Peter Arrell Browne Widener

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Peter Arrell Browne Widener
Born (1834-11-13)November 13, 1834
Died November 6, 1915(1915-11-06) (aged 80)
Elkins Park, Pennsylvania
Resting place Laurel Hill Cemetery
Residence Lynnewood Hall
Occupation Businessman, art collector, philanthropist
Known for Co-founder Philadelphia Traction Company, U.S. Steel, American Tobacco
Spouse(s) Hannah Josephine Dunton (1836-1896)
Children Harry (1859-1874)
George Dunton (1861-1912)
Joseph Early (1871-1943)
Parent(s) Johannes & Sarah Fulmer Widener
Relatives Grandchildren:
Harry Elkins Widener (1885-1912)
George D. Widener Jr. (1889-1971)
Eleanor Widener Dixon (1891-1953)
Peter Arrell Browne Widener II (1895-1948)
Josephine "Fifi" Widener Leidy Holden Wichfeld Bigelow (1902-1961)[1]

Fitz Eugene Dixon Jr. (1923-2006)
Joan Leidy Ray (1923-)
Peter Arrell Browne Widener III (1925-1999)
Ella Widener Wetherill (1928-1986)

Peter Arrell Browne Widener (November 13, 1834 – November 6, 1915) was an American art collector, businessman, and head of the Widener family of Philadelphia, Pennsylvania.[2]


A merchant who supplied meat to the Union Army during the United States Civil War, Widener grew to prominence in the city and by 1871 had become Philadelphia City Treasurer.[2][3] In 1883, he became very successful as a result of his investing in trolley cars and public transit systems as a founding partner of Philadelphia Traction Company, which expanded to other major cities in the United States.

He and his Philadelphia business partner William L. Elkins invested in public transit systems in other major cities with businessmen such as Charles Tyson Yerkes, the streetcar czar of Chicago. Widener used the great wealth accumulated from that business to become a founding organizer of U.S. Steel and the American Tobacco Company as well as to acquire substantial holdings in Standard Oil. He is considered to have been among the 100 wealthiest Americans, having left an enormous fortune.[4]

Widener was named after Peter Arrell Browne (1782-1860),[5] a noted lawyer in 19th-century Philadelphia. In 1858, he married Hannah Josephine Dunton (1836–1896), and they had three sons: Harry, George and Joseph. In 1887 he built an ornate Philadelphia mansion at the northwest corner of Broad Street and Girard Avenue, although he vacated it 13 years later and donated it to the Free Library of Philadelphia as a memorial to his late wife. In 1900 he completed Lynnewood Hall in Elkins Park, Pennsylvania, a 110-room Georgian-style mansion designed by Horace Trumbauer. Widener was an avid art collector,[6] with a collection that included more than a dozen paintings by Rembrandt as well as works by then-new artists Édouard Manet and Auguste Renoir.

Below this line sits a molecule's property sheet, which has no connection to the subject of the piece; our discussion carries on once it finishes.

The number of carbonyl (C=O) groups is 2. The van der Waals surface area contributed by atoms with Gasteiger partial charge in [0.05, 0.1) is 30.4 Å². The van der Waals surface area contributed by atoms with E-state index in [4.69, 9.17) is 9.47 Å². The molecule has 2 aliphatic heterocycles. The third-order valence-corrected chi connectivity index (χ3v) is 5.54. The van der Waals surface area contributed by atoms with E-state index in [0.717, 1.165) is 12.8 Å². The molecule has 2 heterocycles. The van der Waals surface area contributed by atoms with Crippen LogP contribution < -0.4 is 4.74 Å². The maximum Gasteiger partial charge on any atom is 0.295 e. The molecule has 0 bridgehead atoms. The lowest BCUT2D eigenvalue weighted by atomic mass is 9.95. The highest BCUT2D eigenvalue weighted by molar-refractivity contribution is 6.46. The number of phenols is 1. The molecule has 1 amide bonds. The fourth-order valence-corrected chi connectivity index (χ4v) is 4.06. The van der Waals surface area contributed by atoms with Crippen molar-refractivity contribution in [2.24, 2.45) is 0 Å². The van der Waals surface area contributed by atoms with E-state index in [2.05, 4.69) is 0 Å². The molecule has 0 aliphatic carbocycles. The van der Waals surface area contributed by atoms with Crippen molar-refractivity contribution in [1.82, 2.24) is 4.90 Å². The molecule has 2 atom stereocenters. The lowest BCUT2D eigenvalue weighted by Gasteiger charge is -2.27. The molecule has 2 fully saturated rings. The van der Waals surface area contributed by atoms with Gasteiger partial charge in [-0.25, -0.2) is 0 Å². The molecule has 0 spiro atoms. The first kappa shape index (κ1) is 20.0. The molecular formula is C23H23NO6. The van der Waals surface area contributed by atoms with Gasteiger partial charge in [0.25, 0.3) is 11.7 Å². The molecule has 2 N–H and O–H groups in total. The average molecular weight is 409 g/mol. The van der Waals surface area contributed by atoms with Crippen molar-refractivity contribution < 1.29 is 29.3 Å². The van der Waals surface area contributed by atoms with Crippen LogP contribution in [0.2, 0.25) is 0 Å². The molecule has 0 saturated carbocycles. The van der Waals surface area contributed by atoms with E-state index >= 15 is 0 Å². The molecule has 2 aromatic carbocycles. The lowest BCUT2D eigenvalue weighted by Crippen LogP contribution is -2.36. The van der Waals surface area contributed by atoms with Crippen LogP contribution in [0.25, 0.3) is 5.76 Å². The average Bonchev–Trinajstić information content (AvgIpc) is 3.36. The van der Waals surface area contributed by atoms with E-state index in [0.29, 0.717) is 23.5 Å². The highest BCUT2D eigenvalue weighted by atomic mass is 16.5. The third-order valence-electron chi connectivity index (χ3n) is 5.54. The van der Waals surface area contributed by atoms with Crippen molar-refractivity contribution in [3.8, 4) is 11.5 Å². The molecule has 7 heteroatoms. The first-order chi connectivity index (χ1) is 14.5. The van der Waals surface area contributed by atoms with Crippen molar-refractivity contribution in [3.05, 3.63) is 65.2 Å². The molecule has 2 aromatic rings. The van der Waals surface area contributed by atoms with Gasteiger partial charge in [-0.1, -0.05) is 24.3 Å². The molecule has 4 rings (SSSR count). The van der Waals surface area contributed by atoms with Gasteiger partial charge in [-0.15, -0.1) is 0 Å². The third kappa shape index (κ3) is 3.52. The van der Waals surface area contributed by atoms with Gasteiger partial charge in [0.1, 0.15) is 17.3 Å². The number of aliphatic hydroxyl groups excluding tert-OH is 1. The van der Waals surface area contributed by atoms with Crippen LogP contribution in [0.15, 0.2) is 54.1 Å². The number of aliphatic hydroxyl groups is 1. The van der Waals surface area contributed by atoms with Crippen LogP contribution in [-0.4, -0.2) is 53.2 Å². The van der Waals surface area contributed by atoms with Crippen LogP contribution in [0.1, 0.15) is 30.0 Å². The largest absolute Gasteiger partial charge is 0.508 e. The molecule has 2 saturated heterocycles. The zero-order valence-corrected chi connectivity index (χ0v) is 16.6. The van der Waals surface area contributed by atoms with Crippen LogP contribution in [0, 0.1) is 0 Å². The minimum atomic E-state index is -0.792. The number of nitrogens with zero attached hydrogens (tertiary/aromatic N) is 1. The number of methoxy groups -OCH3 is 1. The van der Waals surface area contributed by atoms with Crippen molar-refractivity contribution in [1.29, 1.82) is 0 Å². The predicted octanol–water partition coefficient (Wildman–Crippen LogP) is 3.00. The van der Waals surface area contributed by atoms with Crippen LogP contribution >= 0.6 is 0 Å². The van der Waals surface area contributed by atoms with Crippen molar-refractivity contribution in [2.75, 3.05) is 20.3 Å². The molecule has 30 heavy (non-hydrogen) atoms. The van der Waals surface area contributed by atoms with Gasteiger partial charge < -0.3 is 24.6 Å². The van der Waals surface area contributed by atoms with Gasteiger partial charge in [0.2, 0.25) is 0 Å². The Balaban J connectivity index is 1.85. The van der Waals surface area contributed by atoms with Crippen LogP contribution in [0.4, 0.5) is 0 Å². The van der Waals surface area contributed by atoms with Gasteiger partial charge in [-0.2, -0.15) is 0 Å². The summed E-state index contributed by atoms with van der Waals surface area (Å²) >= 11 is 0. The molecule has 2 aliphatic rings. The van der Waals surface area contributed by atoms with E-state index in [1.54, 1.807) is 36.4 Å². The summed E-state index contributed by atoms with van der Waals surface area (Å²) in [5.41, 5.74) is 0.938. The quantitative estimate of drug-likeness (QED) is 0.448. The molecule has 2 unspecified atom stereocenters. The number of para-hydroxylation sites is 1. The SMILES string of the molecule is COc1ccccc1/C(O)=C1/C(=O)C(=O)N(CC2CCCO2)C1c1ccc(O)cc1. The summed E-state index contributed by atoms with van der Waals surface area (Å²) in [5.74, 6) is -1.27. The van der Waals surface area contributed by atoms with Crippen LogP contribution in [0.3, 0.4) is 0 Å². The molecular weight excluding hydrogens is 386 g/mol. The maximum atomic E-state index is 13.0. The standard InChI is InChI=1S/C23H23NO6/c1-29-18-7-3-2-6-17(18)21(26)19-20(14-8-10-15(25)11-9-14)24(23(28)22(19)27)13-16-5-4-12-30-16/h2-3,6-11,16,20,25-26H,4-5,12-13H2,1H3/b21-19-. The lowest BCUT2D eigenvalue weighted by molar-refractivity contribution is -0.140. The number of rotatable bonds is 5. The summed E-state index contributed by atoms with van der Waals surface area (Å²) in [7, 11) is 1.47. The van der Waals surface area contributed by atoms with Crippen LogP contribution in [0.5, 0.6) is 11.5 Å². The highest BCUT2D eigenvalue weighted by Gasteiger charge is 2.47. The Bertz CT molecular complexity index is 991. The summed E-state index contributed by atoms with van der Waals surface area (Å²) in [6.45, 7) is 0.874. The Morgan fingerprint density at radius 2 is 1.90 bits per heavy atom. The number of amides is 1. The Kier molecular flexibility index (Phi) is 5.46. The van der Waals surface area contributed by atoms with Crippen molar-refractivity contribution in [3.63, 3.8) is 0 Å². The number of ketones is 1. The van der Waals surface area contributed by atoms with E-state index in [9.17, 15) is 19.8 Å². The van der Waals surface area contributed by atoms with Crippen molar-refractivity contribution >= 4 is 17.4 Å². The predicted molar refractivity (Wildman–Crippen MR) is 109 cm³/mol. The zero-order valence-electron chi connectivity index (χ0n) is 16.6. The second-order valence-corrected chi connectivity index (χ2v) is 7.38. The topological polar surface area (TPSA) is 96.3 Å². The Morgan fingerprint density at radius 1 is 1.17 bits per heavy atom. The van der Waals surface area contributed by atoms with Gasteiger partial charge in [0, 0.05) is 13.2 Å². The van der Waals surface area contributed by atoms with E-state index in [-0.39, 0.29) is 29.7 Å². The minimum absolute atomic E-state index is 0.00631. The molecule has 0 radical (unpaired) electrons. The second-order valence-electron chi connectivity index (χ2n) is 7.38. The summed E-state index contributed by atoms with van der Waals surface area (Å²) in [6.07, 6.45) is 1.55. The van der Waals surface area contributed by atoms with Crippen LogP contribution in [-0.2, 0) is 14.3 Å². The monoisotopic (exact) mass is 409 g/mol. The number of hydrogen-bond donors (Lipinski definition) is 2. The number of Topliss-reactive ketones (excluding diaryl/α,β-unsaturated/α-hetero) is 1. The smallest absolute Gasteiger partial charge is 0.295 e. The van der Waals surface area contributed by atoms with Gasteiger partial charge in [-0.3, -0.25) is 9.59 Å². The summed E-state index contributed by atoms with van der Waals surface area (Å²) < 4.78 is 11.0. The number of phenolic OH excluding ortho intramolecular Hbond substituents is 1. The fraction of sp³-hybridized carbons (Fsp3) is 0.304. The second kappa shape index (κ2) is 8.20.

Widener's son, George Dunton Widener, and grandson, Harry Elkins Widener, died when they went down with the RMS Titanic.

Widener died at Lynnewood Hall at the age of 80 on November 6, 1915, after having suffered from poor health for three years.[2]

See also[edit]


  1. ^ Josephine "Fifi" Widener's husbands were: 1. Carter Randolph Leidy (m. 1920, divorce 1926); 2. Milton Whitely Holden (m. 1926, divorce 1932); 3. Askel C. P. Wichfield (m. 1933, divorce 1951); 4. Anson Alexander Bigelow (m. 1954).
  2. ^ a b c "P.A.B. Widener, Capitalist, Dies. Traction and Tobacco Financier Expires at 80 at His Home in Elkins Park. Left About $35,000,000. Philanthropist and Patron of the Arts Began His Career in Philadelphia as a Butcher". New York Times. November 7, 1915. Retrieved 2012-10-02. Peter A.B. Widener, capitalist and philanthropist, art collector and lover of children, who climbed from the humble station of a butcher to that of a leader in the world of finance, died today at his home, Lynnewood Hall, Elkins Park. Mr. Widener was 80 years old, and had been in poor health for three years. 
  3. ^ Martin, John Hill (1883-01-01). Martin's Bench and Bar of Philadelphia: Together with Other Lists of Persons Appointed to Administer the Laws in the City and County of Philadelphia, and the Province and Commonwealth of Pennsylvania. R. Welsh & Company. 
  4. ^ The Wealthy 100
  5. ^ "18 May 1892, Page 4 - Oakland Tribune at". Retrieved 2016-11-17. 
  6. ^ Levy, Florence Nightingale (1917). American Art Annual, Volume 13. MacMillan Company. p. 320. 

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